The Canadian housing markets have been on a nine-month winning streak in terms of affordability, but concerns remain about how long the streak will last.
The proportion of household income being allocated for mortgage payments declined by 2.2 percentage points during the third quarter of the year, according to the National Bank of Canada's latest Housing Affordability Monitor.
This marked the third consecutive quarter of improving housing affordability, which was driven by the decline in mortgage rates.
The study said mortgage payments for houses now take up only 43% of the average Canadian income, in line with the historical average. This improvement, however, is not felt across the country, with homeowners in metropolitan areas still struggling with housing costs.
"While our national housing affordability composite index is now in line with its historical average, it does not mean that the situation is back to normal in all metropolitan areas," the study said.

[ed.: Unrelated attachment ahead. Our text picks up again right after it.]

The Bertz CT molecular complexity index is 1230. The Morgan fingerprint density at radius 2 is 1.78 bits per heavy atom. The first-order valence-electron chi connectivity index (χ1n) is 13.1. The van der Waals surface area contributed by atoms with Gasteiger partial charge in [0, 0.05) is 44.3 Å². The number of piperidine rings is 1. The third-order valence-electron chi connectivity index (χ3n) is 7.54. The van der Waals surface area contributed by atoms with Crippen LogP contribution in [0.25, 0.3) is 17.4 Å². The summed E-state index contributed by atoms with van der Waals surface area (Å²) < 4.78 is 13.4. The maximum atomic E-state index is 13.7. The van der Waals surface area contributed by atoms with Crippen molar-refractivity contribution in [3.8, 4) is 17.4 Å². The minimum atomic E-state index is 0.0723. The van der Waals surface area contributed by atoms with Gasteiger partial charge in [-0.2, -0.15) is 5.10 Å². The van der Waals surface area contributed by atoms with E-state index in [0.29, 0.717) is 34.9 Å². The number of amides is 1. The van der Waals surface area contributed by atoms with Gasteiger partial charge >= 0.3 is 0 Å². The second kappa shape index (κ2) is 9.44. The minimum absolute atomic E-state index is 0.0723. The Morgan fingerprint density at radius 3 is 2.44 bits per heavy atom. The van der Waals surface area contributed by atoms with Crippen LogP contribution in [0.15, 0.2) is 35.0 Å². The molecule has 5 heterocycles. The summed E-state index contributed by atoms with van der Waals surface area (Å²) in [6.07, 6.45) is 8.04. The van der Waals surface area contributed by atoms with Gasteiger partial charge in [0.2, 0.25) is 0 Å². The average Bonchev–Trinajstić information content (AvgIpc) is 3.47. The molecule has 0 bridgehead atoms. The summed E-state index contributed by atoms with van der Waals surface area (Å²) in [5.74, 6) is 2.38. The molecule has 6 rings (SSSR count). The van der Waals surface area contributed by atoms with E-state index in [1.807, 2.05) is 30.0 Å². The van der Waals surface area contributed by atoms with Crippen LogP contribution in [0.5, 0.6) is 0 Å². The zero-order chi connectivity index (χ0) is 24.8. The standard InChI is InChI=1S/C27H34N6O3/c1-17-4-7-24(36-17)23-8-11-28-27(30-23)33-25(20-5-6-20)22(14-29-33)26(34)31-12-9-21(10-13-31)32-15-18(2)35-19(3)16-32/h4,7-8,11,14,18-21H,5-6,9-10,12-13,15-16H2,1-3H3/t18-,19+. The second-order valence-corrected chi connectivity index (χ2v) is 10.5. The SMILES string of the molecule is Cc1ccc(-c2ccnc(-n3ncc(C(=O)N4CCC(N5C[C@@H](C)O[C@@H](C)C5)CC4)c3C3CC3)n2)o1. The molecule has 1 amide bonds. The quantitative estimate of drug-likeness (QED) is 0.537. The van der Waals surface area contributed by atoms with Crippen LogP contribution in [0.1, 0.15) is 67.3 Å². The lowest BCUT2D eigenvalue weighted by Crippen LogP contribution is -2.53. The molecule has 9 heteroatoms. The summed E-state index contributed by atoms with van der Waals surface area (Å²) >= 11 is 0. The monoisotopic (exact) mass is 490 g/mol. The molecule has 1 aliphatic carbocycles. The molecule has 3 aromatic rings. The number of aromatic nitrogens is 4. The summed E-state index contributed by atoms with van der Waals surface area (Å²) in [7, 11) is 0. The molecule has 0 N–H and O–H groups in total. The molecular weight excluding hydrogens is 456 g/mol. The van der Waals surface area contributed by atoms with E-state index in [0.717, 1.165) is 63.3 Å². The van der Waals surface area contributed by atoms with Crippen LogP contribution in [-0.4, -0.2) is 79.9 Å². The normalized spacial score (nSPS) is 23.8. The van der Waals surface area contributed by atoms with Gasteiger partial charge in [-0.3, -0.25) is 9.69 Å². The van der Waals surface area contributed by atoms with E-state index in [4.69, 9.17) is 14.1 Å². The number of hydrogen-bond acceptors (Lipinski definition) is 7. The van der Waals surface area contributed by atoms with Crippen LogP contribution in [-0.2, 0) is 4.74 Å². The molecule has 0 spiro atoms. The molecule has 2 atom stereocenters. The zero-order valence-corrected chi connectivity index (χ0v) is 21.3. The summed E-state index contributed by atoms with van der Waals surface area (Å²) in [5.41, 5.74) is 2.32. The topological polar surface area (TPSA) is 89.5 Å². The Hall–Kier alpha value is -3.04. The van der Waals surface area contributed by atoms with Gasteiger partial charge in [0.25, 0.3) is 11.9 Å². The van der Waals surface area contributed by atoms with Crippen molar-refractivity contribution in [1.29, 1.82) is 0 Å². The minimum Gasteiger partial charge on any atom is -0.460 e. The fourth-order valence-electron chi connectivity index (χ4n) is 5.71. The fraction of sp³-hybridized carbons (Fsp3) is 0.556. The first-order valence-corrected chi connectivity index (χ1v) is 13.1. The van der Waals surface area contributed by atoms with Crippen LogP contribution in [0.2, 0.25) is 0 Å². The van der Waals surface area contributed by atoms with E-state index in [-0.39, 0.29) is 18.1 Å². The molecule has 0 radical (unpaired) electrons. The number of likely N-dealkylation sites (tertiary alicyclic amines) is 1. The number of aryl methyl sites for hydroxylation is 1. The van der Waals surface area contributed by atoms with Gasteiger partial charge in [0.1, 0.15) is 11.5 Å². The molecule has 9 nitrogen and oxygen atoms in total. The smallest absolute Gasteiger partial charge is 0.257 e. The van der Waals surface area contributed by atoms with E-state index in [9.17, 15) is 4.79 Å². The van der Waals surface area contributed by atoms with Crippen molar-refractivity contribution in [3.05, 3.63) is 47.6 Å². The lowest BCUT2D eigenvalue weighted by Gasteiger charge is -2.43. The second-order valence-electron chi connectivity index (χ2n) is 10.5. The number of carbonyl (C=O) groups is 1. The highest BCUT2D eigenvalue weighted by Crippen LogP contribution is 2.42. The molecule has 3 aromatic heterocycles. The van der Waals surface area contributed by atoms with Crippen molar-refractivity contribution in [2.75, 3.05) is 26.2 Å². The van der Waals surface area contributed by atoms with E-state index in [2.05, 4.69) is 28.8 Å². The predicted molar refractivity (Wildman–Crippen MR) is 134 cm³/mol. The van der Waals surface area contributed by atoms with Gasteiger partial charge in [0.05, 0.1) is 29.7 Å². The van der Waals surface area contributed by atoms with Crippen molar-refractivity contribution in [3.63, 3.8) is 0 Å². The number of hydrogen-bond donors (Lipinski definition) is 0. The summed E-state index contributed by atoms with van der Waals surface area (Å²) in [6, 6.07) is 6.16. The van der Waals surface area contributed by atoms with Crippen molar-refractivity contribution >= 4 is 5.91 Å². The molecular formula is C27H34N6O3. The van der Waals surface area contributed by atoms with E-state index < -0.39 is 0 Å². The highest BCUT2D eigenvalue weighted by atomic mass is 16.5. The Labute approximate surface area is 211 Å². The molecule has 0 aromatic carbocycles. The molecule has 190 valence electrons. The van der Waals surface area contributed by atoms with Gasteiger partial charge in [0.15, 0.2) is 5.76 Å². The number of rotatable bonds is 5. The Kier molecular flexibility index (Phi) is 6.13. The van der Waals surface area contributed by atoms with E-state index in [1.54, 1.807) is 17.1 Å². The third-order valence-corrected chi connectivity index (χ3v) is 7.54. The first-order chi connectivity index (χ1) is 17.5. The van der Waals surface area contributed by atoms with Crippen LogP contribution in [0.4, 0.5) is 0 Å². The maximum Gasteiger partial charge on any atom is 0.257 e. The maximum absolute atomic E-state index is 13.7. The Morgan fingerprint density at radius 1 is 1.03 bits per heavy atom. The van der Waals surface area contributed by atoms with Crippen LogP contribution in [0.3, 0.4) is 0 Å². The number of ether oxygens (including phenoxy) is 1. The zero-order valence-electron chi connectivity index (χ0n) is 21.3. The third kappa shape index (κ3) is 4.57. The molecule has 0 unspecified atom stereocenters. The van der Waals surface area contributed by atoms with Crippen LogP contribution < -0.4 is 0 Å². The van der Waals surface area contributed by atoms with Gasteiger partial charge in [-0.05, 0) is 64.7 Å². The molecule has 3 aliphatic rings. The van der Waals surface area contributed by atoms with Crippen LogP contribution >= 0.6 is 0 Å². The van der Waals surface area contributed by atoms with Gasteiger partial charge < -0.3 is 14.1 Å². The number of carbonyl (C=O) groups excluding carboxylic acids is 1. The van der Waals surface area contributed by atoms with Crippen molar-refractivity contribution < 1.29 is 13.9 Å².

For instance, while the affordability in Toronto's condo and non-condo segments improved substantially since the last quarter of last year, prices are still above their historical average. In Vancouver, the area of concern is in its detached-housing segment.
In Toronto, homeowners allot 55.9% of their income to service their mortgages. In Vancouver, the affordability is worse — homeowners use 69.1% of their income for loan repayments.
The tables below show how much annual income is needed to afford a house or condo in major metropolitan areas:
Want to know if you can afford to buy a home? Try Which Mortgage’s Affordability Calculator.